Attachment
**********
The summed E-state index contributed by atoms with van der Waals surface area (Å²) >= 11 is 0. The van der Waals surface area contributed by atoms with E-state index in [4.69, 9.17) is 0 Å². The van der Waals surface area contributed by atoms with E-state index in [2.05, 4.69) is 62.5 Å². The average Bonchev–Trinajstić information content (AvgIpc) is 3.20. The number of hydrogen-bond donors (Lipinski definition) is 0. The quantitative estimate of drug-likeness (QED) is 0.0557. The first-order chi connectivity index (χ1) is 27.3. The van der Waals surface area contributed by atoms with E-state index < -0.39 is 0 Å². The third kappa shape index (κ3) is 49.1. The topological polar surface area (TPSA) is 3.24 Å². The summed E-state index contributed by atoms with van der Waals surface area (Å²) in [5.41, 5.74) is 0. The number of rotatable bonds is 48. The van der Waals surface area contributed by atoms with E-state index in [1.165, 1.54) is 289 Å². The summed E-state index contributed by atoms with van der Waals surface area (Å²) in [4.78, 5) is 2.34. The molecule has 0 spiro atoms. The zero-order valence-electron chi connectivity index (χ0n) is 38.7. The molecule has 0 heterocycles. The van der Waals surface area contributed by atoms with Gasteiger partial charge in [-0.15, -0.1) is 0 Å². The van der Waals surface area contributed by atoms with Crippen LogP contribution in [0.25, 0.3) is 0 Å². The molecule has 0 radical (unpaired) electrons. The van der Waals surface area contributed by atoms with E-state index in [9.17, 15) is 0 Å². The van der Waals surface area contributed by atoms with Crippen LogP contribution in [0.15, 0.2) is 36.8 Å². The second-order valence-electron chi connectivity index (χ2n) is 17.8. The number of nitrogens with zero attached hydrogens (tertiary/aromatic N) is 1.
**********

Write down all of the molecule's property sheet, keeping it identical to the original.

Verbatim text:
The summed E-state index contributed by atoms with van der Waals surface area (Å²) >= 11 is 0. The van der Waals surface area contributed by atoms with E-state index in [4.69, 9.17) is 0 Å². The van der Waals surface area contributed by atoms with E-state index in [2.05, 4.69) is 62.5 Å². The average Bonchev–Trinajstić information content (AvgIpc) is 3.20. The number of hydrogen-bond donors (Lipinski definition) is 0. The quantitative estimate of drug-likeness (QED) is 0.0557. The first-order chi connectivity index (χ1) is 27.3. The van der Waals surface area contributed by atoms with E-state index < -0.39 is 0 Å². The third kappa shape index (κ3) is 49.1. The topological polar surface area (TPSA) is 3.24 Å². The summed E-state index contributed by atoms with van der Waals surface area (Å²) in [5.41, 5.74) is 0. The number of rotatable bonds is 48. The van der Waals surface area contributed by atoms with E-state index in [1.165, 1.54) is 289 Å². The summed E-state index contributed by atoms with van der Waals surface area (Å²) in [4.78, 5) is 2.34. The molecule has 0 spiro atoms. The zero-order valence-electron chi connectivity index (χ0n) is 38.7. The molecule has 0 heterocycles. The van der Waals surface area contributed by atoms with Gasteiger partial charge in [-0.15, -0.1) is 0 Å². The van der Waals surface area contributed by atoms with Crippen LogP contribution in [0.25, 0.3) is 0 Å². The molecule has 0 radical (unpaired) electrons. The van der Waals surface area contributed by atoms with E-state index in [9.17, 15) is 0 Å². The van der Waals surface area contributed by atoms with Crippen LogP contribution in [0.15, 0.2) is 36.8 Å². The second-order valence-electron chi connectivity index (χ2n) is 17.8. The number of nitrogens with zero attached hydrogens (tertiary/aromatic N) is 1.